Transforming the Livestock Sector in Somalia

Somali Natural Resources Research Center

SONRREC works on climate-relevant livestock production strategies such as fodder management and conservation, water harvesting, and manure management that have been suggested as potential options for increased productivity

50% of the population involved

Over 40% of GDP

Challenges

Livestock in Somalia based on pastoralism which makes best use of wet and dry season grazing. The importance of pastoralism is to a large degree due to the biophysical setting, which contains very large areas of arid and semi-arid rangeland and comparatively limited areas suitable for intensive agriculture. In recent decades, however, changes in access to dry season and drought grazing and watering locations resulted in overgrazing and land degradation and created conditions of ecological stress in many rangeland areas, and considerably reduced options for transhumant herders. There is some evidence of localized range degradation. Land degradation in turn was perceived to be a serious obstacle to pastoral sector development.

Grassland degradation has become a major environmental and economic problem, so sustainable utilization of resources is crucial in terms of not only supporting the local and animal production but also thinking about the global environment. Precipitation is the most important factor that determines the timing and duration of the Somali pastoralists' use of a particular rangeland. Rainfall is limited and unpredictable.

Droughts occur frequently in Somalia and pastoralists consequently move their herds from one area to another to cope with rapidly changing environmental conditions. As pastoralists leave degraded areas, they are often obliged to migrate to areas already occupied by other herders and farmers. This leads to overgrazing and conflict as more animals compete for resources that previously sustained less livestock. It is argued that unless the mechanisms are understood, rangeland restoration will be more costly and likely to fail.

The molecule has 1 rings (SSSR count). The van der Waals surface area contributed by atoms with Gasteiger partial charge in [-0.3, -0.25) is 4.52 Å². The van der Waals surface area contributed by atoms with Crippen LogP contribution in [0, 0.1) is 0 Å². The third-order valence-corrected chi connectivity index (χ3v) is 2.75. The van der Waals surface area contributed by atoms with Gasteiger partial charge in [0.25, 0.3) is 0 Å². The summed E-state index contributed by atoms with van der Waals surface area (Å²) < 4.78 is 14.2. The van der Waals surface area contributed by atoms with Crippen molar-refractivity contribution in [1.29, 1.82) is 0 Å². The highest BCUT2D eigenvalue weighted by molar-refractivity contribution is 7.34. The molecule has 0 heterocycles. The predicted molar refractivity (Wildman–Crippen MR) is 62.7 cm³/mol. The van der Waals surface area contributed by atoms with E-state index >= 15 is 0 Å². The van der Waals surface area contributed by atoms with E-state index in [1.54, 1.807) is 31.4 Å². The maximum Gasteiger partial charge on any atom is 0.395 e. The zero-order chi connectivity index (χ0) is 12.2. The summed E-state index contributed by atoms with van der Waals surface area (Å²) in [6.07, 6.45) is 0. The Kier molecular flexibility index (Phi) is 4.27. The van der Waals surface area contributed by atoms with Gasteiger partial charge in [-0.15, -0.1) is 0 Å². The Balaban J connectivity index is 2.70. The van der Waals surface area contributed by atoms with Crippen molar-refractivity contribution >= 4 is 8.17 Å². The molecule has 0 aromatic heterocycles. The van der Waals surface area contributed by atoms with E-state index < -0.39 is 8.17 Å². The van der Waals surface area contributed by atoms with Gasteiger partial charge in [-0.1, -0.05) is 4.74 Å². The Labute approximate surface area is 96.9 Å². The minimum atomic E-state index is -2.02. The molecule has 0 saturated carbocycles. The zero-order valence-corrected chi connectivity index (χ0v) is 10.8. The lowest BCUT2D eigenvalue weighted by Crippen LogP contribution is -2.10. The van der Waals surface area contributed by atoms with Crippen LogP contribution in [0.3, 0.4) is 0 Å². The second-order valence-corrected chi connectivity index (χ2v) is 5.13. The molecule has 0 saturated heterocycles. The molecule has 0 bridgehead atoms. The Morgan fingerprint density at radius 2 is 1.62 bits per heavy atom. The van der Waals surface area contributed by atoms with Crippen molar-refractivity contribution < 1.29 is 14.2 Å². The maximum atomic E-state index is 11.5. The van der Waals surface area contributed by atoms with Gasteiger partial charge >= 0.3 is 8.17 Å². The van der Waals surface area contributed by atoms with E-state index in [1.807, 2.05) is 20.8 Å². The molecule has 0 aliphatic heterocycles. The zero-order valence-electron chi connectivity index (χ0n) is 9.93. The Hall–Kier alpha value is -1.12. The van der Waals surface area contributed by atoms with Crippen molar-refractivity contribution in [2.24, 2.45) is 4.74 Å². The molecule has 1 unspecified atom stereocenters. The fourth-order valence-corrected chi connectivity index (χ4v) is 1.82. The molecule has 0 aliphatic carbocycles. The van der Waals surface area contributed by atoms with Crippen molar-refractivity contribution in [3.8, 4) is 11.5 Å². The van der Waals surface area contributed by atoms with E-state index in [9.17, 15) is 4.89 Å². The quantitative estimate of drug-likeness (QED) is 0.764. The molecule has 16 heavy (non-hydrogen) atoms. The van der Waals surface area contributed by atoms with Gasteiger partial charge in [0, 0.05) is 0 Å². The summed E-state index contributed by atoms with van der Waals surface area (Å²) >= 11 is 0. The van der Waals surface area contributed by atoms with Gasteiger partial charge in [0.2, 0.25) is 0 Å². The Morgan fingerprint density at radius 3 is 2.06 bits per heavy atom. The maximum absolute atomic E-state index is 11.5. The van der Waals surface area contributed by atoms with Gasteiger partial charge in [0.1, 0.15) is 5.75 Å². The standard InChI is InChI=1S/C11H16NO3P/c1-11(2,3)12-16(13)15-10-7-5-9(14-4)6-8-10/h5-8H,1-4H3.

SONRREC Approach

SONRREC launched a series of remote‐sensing monitoring of desertification to correlate climatic variation and adverse human activities with the status of rangelands. The study will involve assessment and monitoring of rangeland degradation, desertification, and biodiversity loss in the grazing lands of Somalia. Remote sensing and geographic information system (GIS) are the most powerful applications used to assist in grassland resource inventories and integration of data and as mechanisms for analysis, modelling and forecasting to support decision-making. The study will help develop appropriate management plans and related legal frameworks for sustainable exploitation of rangelands. Also, this study will help in the implementation of global environmental conventions such as the Convention on Combating Desertification (CCD) and the Convention on Biological Diversity (CBD).
In addition, SONRREC will study other areas such as climate-relevant livestock production strategies such as fodder management and conservation, water harvesting, and manure management that have been suggested as potential options for increased productivity. Moreover, SONRREC sees that improved animal health management, improved breeds, and improved nutrition are critical to increasing resilience.